Laying a foundation

As mentioned in my last post, doing clean-up work like improving the usability and taking care of the inevitable bug-fixing and performance-tuning, is tedious. Given the prevalent temperatures and the fact that it's Friday I decided this afternoon to pick up some stuff I haven't touched in many months but which is a heck lot more fun than doing the stuff mentioned above: Developing AirlineSim 1.4. This post will be geared a little towards the tech-savvy so it might not be of interest to everyone.

When version 1.4 was first started it was conceived as a mere update to the regular development branch of AirlineSim. Think more of evolution than revolution. But when I showed Wicket, a framework for developing web-applications in Java, to the team, it was rather quickly decided to abandon the old interface of AS completely and rewrite it from scratch as it offered so many benefits over the technology we used so far. Since at the time I was still in the finals of my studies and thereby working in a company full-time, 1.4-development degraded to a side-project and received hardly any attention. With this period finally being over I could at least think about our next major version again, but the focus still remained on the international launch because dream projects unfortunately don't pay the bills.

So it has been far more than a year since 1.4 was awefully long period in IT. I had to review whether our plans were still feasible technology-wise. Therefore I got me a book about Ruby on Rails. If reading around the respective news pages, this framework sets the standards and trends in web-development right now. At least that's how I perceive it with large applications like Twitter or Xing being build upon it at least partially. My intention when buying the book wasn't to learn a new technology and switch to it, though, but to figure out what all the fuzz was about.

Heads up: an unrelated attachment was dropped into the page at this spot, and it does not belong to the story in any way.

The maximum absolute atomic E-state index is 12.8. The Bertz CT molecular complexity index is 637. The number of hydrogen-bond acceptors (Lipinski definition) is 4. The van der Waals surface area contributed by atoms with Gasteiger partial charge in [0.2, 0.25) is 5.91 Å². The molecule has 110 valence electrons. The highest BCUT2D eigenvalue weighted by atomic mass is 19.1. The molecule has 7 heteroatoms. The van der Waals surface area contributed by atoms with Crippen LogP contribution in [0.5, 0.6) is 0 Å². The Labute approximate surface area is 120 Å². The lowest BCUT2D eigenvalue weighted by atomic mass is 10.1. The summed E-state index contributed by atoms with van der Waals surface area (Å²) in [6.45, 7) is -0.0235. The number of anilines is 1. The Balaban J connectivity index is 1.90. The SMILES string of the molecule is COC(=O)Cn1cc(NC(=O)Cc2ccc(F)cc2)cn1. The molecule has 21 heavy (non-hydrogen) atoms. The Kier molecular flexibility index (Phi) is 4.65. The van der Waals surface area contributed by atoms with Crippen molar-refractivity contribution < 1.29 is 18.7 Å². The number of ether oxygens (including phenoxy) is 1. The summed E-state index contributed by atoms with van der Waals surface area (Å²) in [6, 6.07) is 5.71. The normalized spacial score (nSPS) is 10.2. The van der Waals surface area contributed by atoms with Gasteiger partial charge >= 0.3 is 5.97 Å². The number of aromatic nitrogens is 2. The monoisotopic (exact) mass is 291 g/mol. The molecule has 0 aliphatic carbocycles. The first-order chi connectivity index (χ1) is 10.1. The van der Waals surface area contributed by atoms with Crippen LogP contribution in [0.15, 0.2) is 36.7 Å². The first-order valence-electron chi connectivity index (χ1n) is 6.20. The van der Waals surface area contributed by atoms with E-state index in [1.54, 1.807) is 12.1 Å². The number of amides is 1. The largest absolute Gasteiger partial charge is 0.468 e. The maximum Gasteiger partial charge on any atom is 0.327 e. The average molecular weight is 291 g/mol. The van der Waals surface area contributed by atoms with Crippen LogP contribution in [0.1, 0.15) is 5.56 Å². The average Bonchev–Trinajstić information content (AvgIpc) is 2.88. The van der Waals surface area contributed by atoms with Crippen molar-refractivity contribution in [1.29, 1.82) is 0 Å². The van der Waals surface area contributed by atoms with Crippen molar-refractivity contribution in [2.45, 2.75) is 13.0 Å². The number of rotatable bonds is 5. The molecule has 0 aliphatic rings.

And the fuzz basically is, once again, about a catchy slogan: "Convention over Configuration". Which isn't bad though. In fact, the heavy percentage of configuration work tied to employing powerful frameworks like Hibernate or Struts is immense. So it doesn't sound like a bad idea to reduce the amount of configuration as much as possible as it's prone to errors and generally not as well supported by IDEs as is working in actual code. The Convention over Configuration-principle is based on the idea that a framework should work out of the box and without the need for complex configuration when dealing with standard use-cases.

While Ruby on Rails strictly follows this paradigma it absolutely doesn't fit my taste. The lack of strict typing pushes it too far into PHP's direction...a chapter I've happily closed a long time ago. Also, while the framework offers many little helpers and promises a fast workflow, it looks and feels a lot like last-generation MVC-frameworks which are nice for CRUD-operations but are cumbersome to work with when building complex and appealing interfaces. Maybe I'm not recognizing the full potential of Ruby on Rails here as I merely scratched the surface when working through the book. But well, that's my impression.

So I focused on employing technologies I knew and on how I could get them as close as possible to he principle mentioned above. Interestingly, this was quite easy. You can create a ready-to-use Wicket application within minutes using a Maven archetype. Wicket itself does almost completely without configuration anyway, so not much to take care of here. Database abstraction has always been done using Hibernate since the first version written in Java saw the light of the day. Yes, it does have its caveats, but it's also extremely powerful and, when handled right, performs very nicely. We used to set-up Hibernate solely via countless XML configuration files, now I've replaced this mechanism with Hibernate Annotations which abandons almost all of that and tackles most cases by convention. To make full use of this feature, I also threw over board our long-lived guidelines for database schemas: Tables and columns are now named in a way which hardly requires any mapping between Java objects and the database anymore. All of these ingredients are stitched together by Spring and voilá...there you got a setup which follows the "Convention over Configuration" pattern in many to most important aspects.